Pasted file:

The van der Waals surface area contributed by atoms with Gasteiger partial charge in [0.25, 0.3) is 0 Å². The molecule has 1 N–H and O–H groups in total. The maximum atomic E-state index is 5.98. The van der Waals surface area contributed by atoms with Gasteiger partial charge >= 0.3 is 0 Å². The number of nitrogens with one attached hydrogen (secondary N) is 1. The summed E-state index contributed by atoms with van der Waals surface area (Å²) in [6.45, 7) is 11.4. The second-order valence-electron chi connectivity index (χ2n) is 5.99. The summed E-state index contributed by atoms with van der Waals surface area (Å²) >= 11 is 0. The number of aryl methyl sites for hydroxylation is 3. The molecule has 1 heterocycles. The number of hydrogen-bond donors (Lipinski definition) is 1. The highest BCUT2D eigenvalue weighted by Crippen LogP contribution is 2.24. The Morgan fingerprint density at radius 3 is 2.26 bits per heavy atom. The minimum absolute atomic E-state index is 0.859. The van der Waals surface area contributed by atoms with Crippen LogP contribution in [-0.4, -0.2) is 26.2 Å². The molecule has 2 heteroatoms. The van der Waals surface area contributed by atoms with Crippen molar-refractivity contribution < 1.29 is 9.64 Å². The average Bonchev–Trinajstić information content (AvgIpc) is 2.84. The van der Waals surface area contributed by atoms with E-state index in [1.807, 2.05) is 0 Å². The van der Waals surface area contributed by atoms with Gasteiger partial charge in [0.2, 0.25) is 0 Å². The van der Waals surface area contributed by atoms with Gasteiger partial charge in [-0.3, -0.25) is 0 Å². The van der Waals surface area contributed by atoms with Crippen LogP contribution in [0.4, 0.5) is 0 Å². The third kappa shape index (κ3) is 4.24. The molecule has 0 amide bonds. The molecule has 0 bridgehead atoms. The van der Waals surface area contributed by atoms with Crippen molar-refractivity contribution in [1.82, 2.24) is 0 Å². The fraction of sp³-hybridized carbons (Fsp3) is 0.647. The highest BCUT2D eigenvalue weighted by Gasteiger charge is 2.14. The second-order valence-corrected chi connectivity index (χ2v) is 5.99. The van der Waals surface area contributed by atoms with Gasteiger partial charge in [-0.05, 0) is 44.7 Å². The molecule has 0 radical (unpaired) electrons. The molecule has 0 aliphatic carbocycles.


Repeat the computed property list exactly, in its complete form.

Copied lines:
The van der Waals surface area contributed by atoms with Gasteiger partial charge in [0.25, 0.3) is 0 Å². The molecule has 1 N–H and O–H groups in total. The maximum atomic E-state index is 5.98. The van der Waals surface area contributed by atoms with Gasteiger partial charge >= 0.3 is 0 Å². The number of nitrogens with one attached hydrogen (secondary N) is 1. The summed E-state index contributed by atoms with van der Waals surface area (Å²) in [6.45, 7) is 11.4. The second-order valence-electron chi connectivity index (χ2n) is 5.99. The summed E-state index contributed by atoms with van der Waals surface area (Å²) >= 11 is 0. The number of aryl methyl sites for hydroxylation is 3. The molecule has 1 heterocycles. The number of hydrogen-bond donors (Lipinski definition) is 1. The highest BCUT2D eigenvalue weighted by Crippen LogP contribution is 2.24. The Morgan fingerprint density at radius 3 is 2.26 bits per heavy atom. The minimum absolute atomic E-state index is 0.859. The van der Waals surface area contributed by atoms with Crippen LogP contribution in [-0.4, -0.2) is 26.2 Å². The molecule has 2 heteroatoms. The van der Waals surface area contributed by atoms with Crippen molar-refractivity contribution < 1.29 is 9.64 Å². The average Bonchev–Trinajstić information content (AvgIpc) is 2.84. The van der Waals surface area contributed by atoms with E-state index in [1.807, 2.05) is 0 Å². The van der Waals surface area contributed by atoms with Gasteiger partial charge in [0.2, 0.25) is 0 Å². The van der Waals surface area contributed by atoms with Gasteiger partial charge in [-0.3, -0.25) is 0 Å². The van der Waals surface area contributed by atoms with Crippen LogP contribution in [0.4, 0.5) is 0 Å². The third kappa shape index (κ3) is 4.24. The molecule has 0 amide bonds. The molecule has 0 bridgehead atoms. The van der Waals surface area contributed by atoms with Crippen molar-refractivity contribution in [1.82, 2.24) is 0 Å². The fraction of sp³-hybridized carbons (Fsp3) is 0.647. The highest BCUT2D eigenvalue weighted by Gasteiger charge is 2.14. The second-order valence-corrected chi connectivity index (χ2v) is 5.99. The van der Waals surface area contributed by atoms with Gasteiger partial charge in [-0.05, 0) is 44.7 Å². The molecule has 0 radical (unpaired) electrons. The molecule has 0 aliphatic carbocycles.